The concerns in Gibraltar surrounding beaches and lifeguards are common in many parts of Europe as different countries move away from a state of lockdown.
There are different solutions being advocated in different countries. The RNLI for example, this week urged the United Kingdom Government to close beaches completely following the death of to swimmers.
The provision of lifeguards at Gibraltar’s beaches is normally aligned with the start of the official bathing season. The full complement of lifeguards needs to be properly trained before being deployed to our beaches.
This training would have been completed by now were it not for the COVID-19 pandemic and the subsequent lockdown.
The Government has already said that it would like the use of our beaches to be as near to normality in the coming bathing season. In such a situation, the bathing season is scheduled to commence in Unlock Phase 4 which starts on 16 June. However, if this is not possible due to a resurgence of the pandemic, other options to allow safe bathing will need to be considered.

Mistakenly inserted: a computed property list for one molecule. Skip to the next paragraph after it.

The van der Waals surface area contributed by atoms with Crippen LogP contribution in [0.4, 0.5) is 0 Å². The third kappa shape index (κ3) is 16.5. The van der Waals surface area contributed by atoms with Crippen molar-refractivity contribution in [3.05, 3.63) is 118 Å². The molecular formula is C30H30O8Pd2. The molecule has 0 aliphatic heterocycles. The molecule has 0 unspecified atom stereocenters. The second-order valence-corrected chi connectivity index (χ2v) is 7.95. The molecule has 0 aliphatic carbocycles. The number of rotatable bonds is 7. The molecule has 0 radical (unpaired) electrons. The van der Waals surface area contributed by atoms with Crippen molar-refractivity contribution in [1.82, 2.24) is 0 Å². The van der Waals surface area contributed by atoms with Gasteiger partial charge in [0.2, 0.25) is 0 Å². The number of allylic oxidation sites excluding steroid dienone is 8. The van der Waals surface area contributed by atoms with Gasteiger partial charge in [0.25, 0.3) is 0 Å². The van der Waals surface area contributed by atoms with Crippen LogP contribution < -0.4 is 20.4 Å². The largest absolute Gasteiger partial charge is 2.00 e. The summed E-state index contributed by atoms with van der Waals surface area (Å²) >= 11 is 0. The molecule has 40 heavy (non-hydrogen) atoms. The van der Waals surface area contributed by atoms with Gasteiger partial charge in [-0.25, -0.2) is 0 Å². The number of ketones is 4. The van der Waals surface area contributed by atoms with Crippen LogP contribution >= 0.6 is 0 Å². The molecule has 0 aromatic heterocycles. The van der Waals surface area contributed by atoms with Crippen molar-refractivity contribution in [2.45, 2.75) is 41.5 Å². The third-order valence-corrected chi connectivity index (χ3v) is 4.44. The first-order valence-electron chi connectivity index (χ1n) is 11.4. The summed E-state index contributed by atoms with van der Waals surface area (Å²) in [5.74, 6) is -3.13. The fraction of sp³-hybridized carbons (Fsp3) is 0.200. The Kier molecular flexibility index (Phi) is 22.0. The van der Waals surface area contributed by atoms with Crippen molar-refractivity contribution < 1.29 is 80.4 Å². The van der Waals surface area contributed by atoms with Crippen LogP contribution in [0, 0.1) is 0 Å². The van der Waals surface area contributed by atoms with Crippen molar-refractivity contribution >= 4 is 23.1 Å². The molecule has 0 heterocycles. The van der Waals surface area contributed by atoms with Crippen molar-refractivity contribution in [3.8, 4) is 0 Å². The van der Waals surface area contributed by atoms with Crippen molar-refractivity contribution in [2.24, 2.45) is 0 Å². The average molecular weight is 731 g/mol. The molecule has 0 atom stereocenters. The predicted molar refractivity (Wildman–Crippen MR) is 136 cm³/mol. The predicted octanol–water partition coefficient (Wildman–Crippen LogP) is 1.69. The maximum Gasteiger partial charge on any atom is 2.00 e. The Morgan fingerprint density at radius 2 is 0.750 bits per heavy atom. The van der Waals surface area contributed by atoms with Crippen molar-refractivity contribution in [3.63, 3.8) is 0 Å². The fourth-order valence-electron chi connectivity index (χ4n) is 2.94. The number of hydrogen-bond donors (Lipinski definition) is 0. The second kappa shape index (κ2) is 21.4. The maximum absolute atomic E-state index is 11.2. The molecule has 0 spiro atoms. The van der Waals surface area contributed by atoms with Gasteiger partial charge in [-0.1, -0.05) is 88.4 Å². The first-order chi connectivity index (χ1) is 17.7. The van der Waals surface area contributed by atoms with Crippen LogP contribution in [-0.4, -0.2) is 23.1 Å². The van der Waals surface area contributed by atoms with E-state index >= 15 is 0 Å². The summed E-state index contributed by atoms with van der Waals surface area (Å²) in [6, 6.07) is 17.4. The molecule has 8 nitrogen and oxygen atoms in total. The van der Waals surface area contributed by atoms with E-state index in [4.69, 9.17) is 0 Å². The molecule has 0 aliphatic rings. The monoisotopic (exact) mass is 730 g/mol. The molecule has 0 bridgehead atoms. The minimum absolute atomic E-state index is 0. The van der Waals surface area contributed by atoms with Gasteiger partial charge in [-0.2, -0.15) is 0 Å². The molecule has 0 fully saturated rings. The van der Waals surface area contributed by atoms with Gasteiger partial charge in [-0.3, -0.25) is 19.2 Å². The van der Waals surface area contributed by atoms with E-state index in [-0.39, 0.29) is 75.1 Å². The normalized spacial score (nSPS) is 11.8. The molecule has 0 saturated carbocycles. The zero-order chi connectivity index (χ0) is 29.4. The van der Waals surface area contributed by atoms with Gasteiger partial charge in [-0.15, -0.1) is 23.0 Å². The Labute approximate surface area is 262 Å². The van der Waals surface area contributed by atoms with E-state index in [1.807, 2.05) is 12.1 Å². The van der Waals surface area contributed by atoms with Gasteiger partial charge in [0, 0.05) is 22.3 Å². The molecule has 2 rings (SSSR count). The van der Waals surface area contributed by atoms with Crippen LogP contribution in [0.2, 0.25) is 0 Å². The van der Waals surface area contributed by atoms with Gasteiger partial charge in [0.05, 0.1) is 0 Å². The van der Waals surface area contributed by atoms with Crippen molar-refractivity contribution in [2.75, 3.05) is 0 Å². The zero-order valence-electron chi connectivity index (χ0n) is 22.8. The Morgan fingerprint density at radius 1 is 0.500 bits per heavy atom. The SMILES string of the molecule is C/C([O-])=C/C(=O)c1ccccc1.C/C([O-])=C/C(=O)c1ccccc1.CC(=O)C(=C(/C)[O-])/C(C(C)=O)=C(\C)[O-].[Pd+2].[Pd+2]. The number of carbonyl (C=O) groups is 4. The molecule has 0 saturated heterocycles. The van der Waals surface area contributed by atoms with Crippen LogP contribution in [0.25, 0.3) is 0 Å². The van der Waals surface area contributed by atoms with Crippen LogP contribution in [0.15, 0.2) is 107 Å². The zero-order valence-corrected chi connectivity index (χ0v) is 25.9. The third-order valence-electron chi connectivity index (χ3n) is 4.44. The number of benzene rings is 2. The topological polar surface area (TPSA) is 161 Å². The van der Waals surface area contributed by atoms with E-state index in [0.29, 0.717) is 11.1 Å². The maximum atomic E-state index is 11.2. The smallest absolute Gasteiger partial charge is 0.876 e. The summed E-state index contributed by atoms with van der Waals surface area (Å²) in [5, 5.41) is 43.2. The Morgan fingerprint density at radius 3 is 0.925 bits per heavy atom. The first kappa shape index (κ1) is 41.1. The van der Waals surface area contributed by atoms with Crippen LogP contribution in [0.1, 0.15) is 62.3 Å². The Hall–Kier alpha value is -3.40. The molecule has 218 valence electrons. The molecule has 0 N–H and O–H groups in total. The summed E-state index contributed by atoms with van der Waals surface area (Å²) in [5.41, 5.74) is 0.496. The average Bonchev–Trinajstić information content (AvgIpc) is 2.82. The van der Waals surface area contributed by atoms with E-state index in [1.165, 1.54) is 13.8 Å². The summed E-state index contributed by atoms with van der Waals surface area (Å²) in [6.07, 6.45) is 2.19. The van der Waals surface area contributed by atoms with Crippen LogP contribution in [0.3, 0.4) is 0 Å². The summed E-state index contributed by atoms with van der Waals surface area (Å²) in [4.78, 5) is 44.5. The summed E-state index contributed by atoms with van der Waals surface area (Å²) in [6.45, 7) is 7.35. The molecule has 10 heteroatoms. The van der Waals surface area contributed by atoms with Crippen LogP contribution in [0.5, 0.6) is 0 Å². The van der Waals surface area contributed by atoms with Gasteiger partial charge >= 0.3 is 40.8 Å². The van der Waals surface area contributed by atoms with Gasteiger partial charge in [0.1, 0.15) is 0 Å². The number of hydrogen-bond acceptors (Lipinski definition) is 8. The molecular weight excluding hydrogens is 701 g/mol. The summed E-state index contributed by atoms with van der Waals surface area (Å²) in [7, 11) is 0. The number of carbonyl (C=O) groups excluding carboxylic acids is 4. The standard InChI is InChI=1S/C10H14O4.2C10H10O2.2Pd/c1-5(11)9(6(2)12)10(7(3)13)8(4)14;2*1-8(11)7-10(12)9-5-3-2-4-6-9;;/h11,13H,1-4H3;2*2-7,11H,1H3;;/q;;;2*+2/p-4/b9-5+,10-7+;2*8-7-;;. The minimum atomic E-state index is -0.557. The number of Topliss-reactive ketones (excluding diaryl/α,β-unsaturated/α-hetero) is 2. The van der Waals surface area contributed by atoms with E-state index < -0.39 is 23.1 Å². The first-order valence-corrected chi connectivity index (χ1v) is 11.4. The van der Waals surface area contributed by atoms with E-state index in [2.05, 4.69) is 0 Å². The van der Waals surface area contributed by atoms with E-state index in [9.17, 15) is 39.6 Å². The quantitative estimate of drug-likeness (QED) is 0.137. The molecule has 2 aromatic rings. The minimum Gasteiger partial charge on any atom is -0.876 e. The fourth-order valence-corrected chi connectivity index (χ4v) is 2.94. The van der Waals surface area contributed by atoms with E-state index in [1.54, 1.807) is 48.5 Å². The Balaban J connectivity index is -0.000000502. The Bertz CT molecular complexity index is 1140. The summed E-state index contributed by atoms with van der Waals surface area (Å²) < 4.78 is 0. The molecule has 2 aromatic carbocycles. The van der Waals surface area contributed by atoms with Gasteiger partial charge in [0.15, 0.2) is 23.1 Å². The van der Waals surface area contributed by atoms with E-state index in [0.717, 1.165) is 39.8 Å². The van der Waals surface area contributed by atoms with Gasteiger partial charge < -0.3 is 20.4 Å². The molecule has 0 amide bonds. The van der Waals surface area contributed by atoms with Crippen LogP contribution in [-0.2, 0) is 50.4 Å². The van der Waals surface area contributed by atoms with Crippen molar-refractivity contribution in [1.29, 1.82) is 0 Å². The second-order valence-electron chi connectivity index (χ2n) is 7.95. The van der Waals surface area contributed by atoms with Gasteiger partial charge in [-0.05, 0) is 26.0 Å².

The position, as explained on Friday, is that unless the beaches are overcrowded, people will be able to go to the beach in the usual way. It is only when beaches are overcrowded in a manner that threatens social distancing rules and legislation on public gatherings, that access to the beaches will be restricted.
In the meantime, beach users are urged to act responsibly and to use their common sense. This means not going into the water when the red flag is flying and it also means looking after children and young people in order to ensure that they do not do so either.
The Chief Minister, the Hon Fabian Picardo QC said, ‘The Government considers that providing lifeguards now would risk more lives as it will encourage more people to go to the beach. We therefore consider that it is irresponsible not to factor this in when calling for lifeguards to be made available now. It is frankly irresponsible for people to go to the beach before the bathing season is open, to bathe when the red flag is flying and expect a police officer or a life guard or anyone else to risk their lives to save them. There could be no less common sense approach than this.’